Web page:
In 1983, married sociologists Gladys Engel Lang and Kurt Lang published “The Battle for Public Opinion,” a book that sought to explain how Americans, in less than two years, went from overwhelmingly re-electing Richard Nixon to largely supporting his impeachment.
The Watergate scandal, after all, wasn’t a complete surprise. There was evidence of a White House connection to the break-in before the 1972 election; a George McGovern campaign ad featured a montage of damning Watergate headlines while a narrator intoned: “This is about hidden funds. This is about deception. This is about the White House.” But somehow, the story didn’t stick. “The problem it signified was outside the range of and remote from most people’s immediate concerns,” the Langs wrote. The details were confusing, “their import difficult to fathom.”
The television broadcast of two series of congressional hearings helped change that. First there was the Senate Select Committee on Presidential Campaign Activities, widely known as the Ervin committee, starting in May 1973. These hearings didn’t result in a profound swing against Nixon, but they transfixed the public and caused people to take the administration’s misdeeds more seriously. By the time they were over, “Watergate” had transformed from shorthand for a bungled burglary into a metonym for a much wider range of administration corruption.
Then came the House Judiciary Committee hearings on impeachment in 1974. Its final deliberations weren’t a trial, but according to the Langs, viewers experienced them that way, so that public debate came to revolve around the question of Nixon’s guilt or innocence. On Aug. 5, definitive proof of his guilt emerged: the “smoking gun” recording of Nixon agreeing to a plan to have the CIA ask the FBI to stop investigating Watergate. After that, wrote the Langs, “the inexorable logic of the facts” led to the president’s downfall.
We are about to find out whether facts still have an inexorable logic. The outlines of Donald Trump’s venality and fundamental civic disloyalty have been obvious since the 2016 campaign; Hillary Clinton warned us about him just as McGovern had warned about Nixon. But so far, neither Democrats nor prosecutors have woven the various threads of presidential wrongdoing into a coherent picture, showing how Trump’s shady business practices, opaque finances, vulnerability to blackmail, abuses of power and subservience to foreign autocrats all intersect.
Now, however, Democrats have begun a full-spectrum public investigation of the president. Michael Cohen’s blockbuster testimony before the House Oversight Committee last week was just an opener.
On Monday, the House Judiciary Committee took the first steps in an inquiry into obstruction of justice, public corruption and abuses of power by the Trump administration. In an operatic legal fusillade, it sent document requests to 81 people and entities, including Donald Trump Jr., Jared Kushner, the National Rifle Association and Allen Weisselberg, chief financial officer of the Trump Organization. They have two weeks to respond. (Ivanka Trump is not on the list, but the requests that went out call for numerous documents about her, and the committee has said that more requests could be forthcoming.)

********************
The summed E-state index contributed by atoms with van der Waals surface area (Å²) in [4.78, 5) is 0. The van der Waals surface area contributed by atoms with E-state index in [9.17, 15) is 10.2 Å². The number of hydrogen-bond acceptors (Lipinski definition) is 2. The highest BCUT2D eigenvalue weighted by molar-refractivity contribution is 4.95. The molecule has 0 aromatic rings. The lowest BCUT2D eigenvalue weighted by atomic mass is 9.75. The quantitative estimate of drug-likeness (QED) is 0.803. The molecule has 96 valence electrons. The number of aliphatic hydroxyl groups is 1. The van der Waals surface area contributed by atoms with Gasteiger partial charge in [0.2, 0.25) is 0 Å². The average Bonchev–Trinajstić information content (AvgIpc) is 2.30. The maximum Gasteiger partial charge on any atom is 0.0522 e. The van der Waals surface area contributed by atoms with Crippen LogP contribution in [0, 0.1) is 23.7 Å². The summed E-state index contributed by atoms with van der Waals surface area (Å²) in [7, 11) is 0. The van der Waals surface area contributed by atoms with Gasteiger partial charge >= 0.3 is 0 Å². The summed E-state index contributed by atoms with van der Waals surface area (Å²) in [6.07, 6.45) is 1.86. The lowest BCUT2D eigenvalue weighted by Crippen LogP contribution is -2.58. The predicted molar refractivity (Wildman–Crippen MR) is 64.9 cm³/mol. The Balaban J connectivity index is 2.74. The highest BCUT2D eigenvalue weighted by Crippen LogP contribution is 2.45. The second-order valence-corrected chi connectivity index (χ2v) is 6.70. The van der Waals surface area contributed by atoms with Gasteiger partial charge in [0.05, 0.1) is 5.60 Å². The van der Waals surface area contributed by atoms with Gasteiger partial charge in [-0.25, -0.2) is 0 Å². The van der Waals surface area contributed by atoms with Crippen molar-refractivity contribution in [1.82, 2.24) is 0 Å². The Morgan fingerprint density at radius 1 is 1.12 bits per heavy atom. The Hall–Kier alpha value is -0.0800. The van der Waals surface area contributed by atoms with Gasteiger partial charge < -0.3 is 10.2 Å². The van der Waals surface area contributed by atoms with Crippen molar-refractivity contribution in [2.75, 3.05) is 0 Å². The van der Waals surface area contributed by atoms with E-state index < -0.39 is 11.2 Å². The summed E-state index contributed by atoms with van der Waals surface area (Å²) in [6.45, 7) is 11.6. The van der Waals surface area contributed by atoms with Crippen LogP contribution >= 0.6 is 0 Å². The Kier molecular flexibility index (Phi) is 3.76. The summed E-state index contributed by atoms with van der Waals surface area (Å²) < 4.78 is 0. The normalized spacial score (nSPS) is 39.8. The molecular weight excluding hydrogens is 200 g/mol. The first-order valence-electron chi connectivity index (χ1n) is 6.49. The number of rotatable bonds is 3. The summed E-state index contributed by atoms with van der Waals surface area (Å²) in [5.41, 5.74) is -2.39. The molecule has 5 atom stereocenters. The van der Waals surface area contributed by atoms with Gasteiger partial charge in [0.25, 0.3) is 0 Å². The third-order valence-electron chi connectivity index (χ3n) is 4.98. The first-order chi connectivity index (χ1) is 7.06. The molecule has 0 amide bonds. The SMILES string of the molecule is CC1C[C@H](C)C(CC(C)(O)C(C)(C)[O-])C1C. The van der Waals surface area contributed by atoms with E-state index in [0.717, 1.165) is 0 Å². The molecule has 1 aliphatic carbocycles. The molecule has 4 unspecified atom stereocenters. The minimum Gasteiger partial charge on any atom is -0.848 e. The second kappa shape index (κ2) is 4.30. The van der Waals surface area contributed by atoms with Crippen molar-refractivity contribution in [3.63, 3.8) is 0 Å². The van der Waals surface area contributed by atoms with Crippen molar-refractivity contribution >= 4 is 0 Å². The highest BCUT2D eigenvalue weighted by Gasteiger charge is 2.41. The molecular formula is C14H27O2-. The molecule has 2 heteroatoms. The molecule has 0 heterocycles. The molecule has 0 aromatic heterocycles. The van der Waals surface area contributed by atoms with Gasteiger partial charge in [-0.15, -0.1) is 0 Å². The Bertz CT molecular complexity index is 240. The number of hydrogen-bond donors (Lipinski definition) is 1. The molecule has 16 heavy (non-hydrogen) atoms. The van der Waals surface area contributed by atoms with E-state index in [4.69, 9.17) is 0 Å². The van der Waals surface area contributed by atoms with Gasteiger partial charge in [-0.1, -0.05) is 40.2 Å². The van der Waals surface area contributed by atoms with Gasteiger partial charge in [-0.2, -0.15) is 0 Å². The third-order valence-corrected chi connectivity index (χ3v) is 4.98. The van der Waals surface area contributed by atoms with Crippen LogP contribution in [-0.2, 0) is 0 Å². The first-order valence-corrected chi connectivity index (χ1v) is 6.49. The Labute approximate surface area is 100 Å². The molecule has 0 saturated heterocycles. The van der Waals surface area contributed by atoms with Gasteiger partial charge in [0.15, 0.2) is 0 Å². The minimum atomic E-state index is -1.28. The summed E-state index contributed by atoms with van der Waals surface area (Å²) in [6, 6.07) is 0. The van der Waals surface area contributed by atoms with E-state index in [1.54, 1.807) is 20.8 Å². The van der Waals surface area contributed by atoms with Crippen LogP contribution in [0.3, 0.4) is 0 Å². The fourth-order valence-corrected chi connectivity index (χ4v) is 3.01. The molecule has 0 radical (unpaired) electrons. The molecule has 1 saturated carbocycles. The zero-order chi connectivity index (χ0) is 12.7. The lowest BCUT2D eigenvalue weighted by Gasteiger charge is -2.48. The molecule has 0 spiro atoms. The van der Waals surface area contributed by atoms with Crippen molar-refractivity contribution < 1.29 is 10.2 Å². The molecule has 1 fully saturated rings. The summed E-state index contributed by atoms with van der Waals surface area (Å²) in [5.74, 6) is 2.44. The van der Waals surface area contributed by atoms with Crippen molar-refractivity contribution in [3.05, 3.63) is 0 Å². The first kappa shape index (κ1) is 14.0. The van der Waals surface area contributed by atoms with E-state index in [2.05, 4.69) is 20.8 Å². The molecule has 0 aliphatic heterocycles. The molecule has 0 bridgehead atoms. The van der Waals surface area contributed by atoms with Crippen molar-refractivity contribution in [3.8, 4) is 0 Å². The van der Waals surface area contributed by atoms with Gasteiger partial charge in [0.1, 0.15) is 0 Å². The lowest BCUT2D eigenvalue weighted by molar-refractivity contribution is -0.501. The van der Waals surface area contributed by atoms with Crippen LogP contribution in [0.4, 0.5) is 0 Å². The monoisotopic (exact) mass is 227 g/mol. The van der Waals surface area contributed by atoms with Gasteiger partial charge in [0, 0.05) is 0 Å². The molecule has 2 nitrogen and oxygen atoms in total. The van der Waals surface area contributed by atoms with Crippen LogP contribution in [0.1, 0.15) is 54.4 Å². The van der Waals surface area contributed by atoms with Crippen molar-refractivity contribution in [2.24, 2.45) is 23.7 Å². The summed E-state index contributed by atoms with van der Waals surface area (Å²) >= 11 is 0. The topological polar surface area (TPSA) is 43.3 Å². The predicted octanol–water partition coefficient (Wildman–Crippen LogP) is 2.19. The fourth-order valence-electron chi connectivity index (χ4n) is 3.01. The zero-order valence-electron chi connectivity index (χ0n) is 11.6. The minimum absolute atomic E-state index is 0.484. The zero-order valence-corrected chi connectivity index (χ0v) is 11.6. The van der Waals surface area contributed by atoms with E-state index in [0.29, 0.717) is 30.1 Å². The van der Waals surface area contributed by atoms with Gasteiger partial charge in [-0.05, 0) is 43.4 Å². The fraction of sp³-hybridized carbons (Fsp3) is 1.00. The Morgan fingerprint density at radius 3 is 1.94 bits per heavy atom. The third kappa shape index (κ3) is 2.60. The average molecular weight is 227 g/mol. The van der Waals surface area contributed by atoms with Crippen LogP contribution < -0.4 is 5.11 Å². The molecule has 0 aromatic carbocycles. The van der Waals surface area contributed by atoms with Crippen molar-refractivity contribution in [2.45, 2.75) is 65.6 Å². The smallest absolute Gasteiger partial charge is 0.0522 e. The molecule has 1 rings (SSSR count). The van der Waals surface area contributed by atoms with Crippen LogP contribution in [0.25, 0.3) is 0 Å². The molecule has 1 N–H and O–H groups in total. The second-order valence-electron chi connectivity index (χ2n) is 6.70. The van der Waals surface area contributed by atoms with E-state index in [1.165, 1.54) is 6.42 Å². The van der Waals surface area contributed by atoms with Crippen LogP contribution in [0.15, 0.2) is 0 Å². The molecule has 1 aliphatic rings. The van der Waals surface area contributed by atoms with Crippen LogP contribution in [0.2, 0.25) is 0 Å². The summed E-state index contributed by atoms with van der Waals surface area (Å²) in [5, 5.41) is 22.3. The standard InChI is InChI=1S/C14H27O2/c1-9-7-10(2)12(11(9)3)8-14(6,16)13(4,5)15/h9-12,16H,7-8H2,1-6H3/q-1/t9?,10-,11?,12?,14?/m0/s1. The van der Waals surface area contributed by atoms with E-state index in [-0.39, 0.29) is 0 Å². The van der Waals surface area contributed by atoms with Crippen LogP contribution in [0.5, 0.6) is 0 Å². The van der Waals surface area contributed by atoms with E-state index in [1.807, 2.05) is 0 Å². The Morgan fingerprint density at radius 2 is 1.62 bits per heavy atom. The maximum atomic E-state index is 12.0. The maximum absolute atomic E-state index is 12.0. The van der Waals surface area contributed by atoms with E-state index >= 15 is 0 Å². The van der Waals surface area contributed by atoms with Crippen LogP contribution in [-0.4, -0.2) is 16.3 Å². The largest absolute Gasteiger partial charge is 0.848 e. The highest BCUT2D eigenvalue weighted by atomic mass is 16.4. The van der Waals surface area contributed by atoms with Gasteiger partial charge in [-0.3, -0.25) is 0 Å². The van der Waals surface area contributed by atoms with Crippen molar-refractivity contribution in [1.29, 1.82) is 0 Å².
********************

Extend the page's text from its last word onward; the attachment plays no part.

“To me it’s a thrilling moment,” Rep. Jamie Raskin, a Democrat on the House Judiciary Committee, told me. Finally, he said, “we have an opportunity to discover what has been happening in our country over the last two years and several months.”
Not long after news of the document requests broke, the heads of three committees — Oversight, Foreign Affairs and Intelligence — released letters to the White House acting chief of staff, Mick Mulvaney, and to Secretary of State Mike Pompeo seeking documents related to Trump’s communications with President Vladimir Putin of Russia. They’re seeking to interview Trump’s translators and anyone else privy to his talks with Putin. Should the White House refuse those requests, a legal fight could ensue. “We’re willing to take it as far as we need to get the answers,” Rep. Adam Schiff, head of the House Intelligence Committee, told me.
Next week, Schiff’s committee will conduct a public interview with Felix Sater, a felon with ties to both organized crime and American intelligence agencies who was at the center of negotiations for a proposed Moscow Trump Tower. “We’ve chosen to focus early on the Moscow Trump Tower deal because it’s among the most graphic examples of how a candidate or president’s focus on making himself money can come at the cost of what’s in the best interests of our country,” said Schiff.
Given the polarization in our politics, there’s no reason to expect the coming hearings to change many minds. What they can do, potentially, is put the question of Trump’s criminality at the center of political life, just as the Watergate hearings did with Nixon. They can create a narrative that even a reality TV impresario can’t control.
It’s too early to know whether these investigations will lead to Trump’s impeachment. The important thing is that they lead to his exposure. Unlike Nixon, Trump lost the popular vote, and the majority of the country has consistently disapproved of him. He thus can’t afford even a small erosion of support.
“You have to think of the Trump phenomenon as a religious cult surrounding an organized crime family,” said Raskin. “But at the outer perimeters, people are starting to melt away. And Michael Cohen’s departure is a signal moment in the evolution of the Trump phenomenon. He is the innermost sycophant to break ranks.” Soon America will be tuning in to find out who’s next.
This article originally appeared in The New York Times.